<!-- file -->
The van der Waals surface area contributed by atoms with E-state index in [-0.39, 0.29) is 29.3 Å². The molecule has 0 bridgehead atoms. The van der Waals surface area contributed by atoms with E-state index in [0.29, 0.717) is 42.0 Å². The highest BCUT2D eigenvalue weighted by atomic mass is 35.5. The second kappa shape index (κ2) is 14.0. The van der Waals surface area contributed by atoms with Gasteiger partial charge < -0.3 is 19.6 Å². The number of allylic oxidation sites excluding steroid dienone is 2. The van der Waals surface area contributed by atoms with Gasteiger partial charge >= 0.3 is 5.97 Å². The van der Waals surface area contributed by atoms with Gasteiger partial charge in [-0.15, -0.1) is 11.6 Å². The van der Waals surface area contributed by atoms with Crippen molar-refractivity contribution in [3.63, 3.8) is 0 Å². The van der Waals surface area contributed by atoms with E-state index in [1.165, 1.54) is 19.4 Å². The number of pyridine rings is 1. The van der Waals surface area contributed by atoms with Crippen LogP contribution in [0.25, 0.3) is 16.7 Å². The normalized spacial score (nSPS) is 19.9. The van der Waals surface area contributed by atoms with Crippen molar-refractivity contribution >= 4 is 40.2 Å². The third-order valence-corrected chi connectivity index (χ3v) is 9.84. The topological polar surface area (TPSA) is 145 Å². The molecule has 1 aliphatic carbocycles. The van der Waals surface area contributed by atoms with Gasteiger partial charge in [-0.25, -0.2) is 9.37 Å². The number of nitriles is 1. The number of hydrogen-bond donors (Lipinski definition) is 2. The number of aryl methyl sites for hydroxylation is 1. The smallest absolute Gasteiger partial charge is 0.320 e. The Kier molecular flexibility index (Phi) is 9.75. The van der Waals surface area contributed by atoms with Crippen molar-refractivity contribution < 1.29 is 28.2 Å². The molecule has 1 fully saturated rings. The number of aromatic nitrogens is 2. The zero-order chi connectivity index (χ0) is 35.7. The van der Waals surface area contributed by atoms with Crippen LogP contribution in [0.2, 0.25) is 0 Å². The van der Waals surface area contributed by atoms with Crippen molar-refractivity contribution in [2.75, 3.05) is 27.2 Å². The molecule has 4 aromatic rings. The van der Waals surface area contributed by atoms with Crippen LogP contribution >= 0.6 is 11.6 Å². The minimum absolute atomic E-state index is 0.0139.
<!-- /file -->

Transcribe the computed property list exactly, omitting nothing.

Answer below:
The van der Waals surface area contributed by atoms with E-state index in [-0.39, 0.29) is 29.3 Å². The molecule has 0 bridgehead atoms. The van der Waals surface area contributed by atoms with E-state index in [0.29, 0.717) is 42.0 Å². The highest BCUT2D eigenvalue weighted by atomic mass is 35.5. The second kappa shape index (κ2) is 14.0. The van der Waals surface area contributed by atoms with Gasteiger partial charge < -0.3 is 19.6 Å². The number of allylic oxidation sites excluding steroid dienone is 2. The van der Waals surface area contributed by atoms with Gasteiger partial charge >= 0.3 is 5.97 Å². The van der Waals surface area contributed by atoms with Gasteiger partial charge in [-0.15, -0.1) is 11.6 Å². The van der Waals surface area contributed by atoms with Crippen molar-refractivity contribution in [3.63, 3.8) is 0 Å². The van der Waals surface area contributed by atoms with E-state index in [1.165, 1.54) is 19.4 Å². The number of pyridine rings is 1. The van der Waals surface area contributed by atoms with Crippen LogP contribution in [0.25, 0.3) is 16.7 Å². The normalized spacial score (nSPS) is 19.9. The van der Waals surface area contributed by atoms with Crippen molar-refractivity contribution >= 4 is 40.2 Å². The third-order valence-corrected chi connectivity index (χ3v) is 9.84. The topological polar surface area (TPSA) is 145 Å². The molecule has 1 aliphatic carbocycles. The van der Waals surface area contributed by atoms with Gasteiger partial charge in [-0.25, -0.2) is 9.37 Å². The number of nitriles is 1. The number of hydrogen-bond donors (Lipinski definition) is 2. The number of aryl methyl sites for hydroxylation is 1. The smallest absolute Gasteiger partial charge is 0.320 e. The Kier molecular flexibility index (Phi) is 9.75. The van der Waals surface area contributed by atoms with Crippen molar-refractivity contribution < 1.29 is 28.2 Å². The molecule has 1 fully saturated rings. The number of aromatic nitrogens is 2. The zero-order chi connectivity index (χ0) is 35.7. The van der Waals surface area contributed by atoms with Crippen LogP contribution in [0.2, 0.25) is 0 Å². The van der Waals surface area contributed by atoms with Crippen molar-refractivity contribution in [2.75, 3.05) is 27.2 Å². The molecule has 4 aromatic rings. The van der Waals surface area contributed by atoms with Crippen LogP contribution >= 0.6 is 11.6 Å². The minimum absolute atomic E-state index is 0.0139.